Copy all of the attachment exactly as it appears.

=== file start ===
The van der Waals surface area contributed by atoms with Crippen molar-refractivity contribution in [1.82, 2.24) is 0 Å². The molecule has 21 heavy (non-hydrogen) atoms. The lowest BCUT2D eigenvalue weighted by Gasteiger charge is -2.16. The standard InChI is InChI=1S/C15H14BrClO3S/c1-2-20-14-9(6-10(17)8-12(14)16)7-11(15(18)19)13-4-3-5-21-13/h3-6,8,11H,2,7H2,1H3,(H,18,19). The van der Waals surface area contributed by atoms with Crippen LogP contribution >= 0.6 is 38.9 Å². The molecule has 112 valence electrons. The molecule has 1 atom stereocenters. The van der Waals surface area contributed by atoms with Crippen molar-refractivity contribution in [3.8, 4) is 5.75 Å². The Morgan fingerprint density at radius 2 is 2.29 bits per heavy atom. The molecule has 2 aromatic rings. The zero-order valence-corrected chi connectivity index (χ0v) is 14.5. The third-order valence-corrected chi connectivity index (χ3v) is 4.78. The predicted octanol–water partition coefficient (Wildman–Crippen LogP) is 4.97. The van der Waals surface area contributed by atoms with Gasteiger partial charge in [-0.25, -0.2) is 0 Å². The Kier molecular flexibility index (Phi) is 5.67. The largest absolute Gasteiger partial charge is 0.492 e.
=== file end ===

The van der Waals surface area contributed by atoms with Crippen molar-refractivity contribution in [1.82, 2.24) is 0 Å². The molecule has 21 heavy (non-hydrogen) atoms. The lowest BCUT2D eigenvalue weighted by Gasteiger charge is -2.16. The standard InChI is InChI=1S/C15H14BrClO3S/c1-2-20-14-9(6-10(17)8-12(14)16)7-11(15(18)19)13-4-3-5-21-13/h3-6,8,11H,2,7H2,1H3,(H,18,19). The van der Waals surface area contributed by atoms with Crippen LogP contribution >= 0.6 is 38.9 Å². The molecule has 112 valence electrons. The molecule has 1 atom stereocenters. The van der Waals surface area contributed by atoms with Crippen molar-refractivity contribution in [3.8, 4) is 5.75 Å². The Morgan fingerprint density at radius 2 is 2.29 bits per heavy atom. The molecule has 2 aromatic rings. The zero-order valence-corrected chi connectivity index (χ0v) is 14.5. The third-order valence-corrected chi connectivity index (χ3v) is 4.78. The predicted octanol–water partition coefficient (Wildman–Crippen LogP) is 4.97. The van der Waals surface area contributed by atoms with Gasteiger partial charge in [-0.25, -0.2) is 0 Å². The Kier molecular flexibility index (Phi) is 5.67. The largest absolute Gasteiger partial charge is 0.492 e.